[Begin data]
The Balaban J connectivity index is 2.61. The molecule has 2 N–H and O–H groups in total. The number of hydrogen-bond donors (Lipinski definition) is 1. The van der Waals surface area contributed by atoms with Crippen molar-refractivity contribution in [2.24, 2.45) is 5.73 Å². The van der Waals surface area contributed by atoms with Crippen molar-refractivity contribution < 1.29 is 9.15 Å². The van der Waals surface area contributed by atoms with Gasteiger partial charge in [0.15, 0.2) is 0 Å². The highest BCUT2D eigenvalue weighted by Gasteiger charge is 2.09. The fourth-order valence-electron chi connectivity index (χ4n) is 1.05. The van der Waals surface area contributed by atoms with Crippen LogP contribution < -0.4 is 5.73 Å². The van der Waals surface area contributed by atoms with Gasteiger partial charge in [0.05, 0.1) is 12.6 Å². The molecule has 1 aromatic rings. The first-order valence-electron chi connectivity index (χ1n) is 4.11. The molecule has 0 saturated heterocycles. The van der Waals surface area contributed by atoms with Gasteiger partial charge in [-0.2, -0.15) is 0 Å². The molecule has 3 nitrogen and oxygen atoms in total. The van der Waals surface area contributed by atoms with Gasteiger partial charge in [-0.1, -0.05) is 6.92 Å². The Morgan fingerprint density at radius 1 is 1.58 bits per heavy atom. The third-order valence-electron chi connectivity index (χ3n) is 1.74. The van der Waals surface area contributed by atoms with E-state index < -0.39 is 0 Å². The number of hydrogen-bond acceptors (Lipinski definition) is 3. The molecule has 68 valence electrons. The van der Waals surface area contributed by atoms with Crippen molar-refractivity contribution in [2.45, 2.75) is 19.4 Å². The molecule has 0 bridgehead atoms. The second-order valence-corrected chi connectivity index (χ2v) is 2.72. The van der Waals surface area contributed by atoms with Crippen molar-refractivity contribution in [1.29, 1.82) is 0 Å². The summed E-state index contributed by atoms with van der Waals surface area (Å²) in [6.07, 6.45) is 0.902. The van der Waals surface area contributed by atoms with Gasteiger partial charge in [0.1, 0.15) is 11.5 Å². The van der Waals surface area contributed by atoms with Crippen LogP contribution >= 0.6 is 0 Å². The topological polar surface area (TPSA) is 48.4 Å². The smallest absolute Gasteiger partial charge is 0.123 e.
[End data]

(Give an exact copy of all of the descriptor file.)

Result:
The Balaban J connectivity index is 2.61. The molecule has 2 N–H and O–H groups in total. The number of hydrogen-bond donors (Lipinski definition) is 1. The van der Waals surface area contributed by atoms with Crippen molar-refractivity contribution in [2.24, 2.45) is 5.73 Å². The van der Waals surface area contributed by atoms with Crippen molar-refractivity contribution < 1.29 is 9.15 Å². The van der Waals surface area contributed by atoms with Gasteiger partial charge in [0.15, 0.2) is 0 Å². The highest BCUT2D eigenvalue weighted by Gasteiger charge is 2.09. The fourth-order valence-electron chi connectivity index (χ4n) is 1.05. The van der Waals surface area contributed by atoms with Crippen LogP contribution < -0.4 is 5.73 Å². The van der Waals surface area contributed by atoms with Gasteiger partial charge in [0.05, 0.1) is 12.6 Å². The molecule has 1 aromatic rings. The first-order valence-electron chi connectivity index (χ1n) is 4.11. The molecule has 0 saturated heterocycles. The van der Waals surface area contributed by atoms with Gasteiger partial charge in [-0.2, -0.15) is 0 Å². The molecule has 3 nitrogen and oxygen atoms in total. The van der Waals surface area contributed by atoms with Gasteiger partial charge in [-0.1, -0.05) is 6.92 Å². The Morgan fingerprint density at radius 1 is 1.58 bits per heavy atom. The third-order valence-electron chi connectivity index (χ3n) is 1.74. The van der Waals surface area contributed by atoms with E-state index < -0.39 is 0 Å². The number of hydrogen-bond acceptors (Lipinski definition) is 3. The molecule has 68 valence electrons. The van der Waals surface area contributed by atoms with Crippen molar-refractivity contribution in [2.45, 2.75) is 19.4 Å². The molecule has 0 bridgehead atoms. The second-order valence-corrected chi connectivity index (χ2v) is 2.72. The van der Waals surface area contributed by atoms with Crippen molar-refractivity contribution in [1.29, 1.82) is 0 Å². The summed E-state index contributed by atoms with van der Waals surface area (Å²) in [6.07, 6.45) is 0.902. The van der Waals surface area contributed by atoms with Gasteiger partial charge in [0.1, 0.15) is 11.5 Å². The van der Waals surface area contributed by atoms with Crippen LogP contribution >= 0.6 is 0 Å². The topological polar surface area (TPSA) is 48.4 Å². The smallest absolute Gasteiger partial charge is 0.123 e.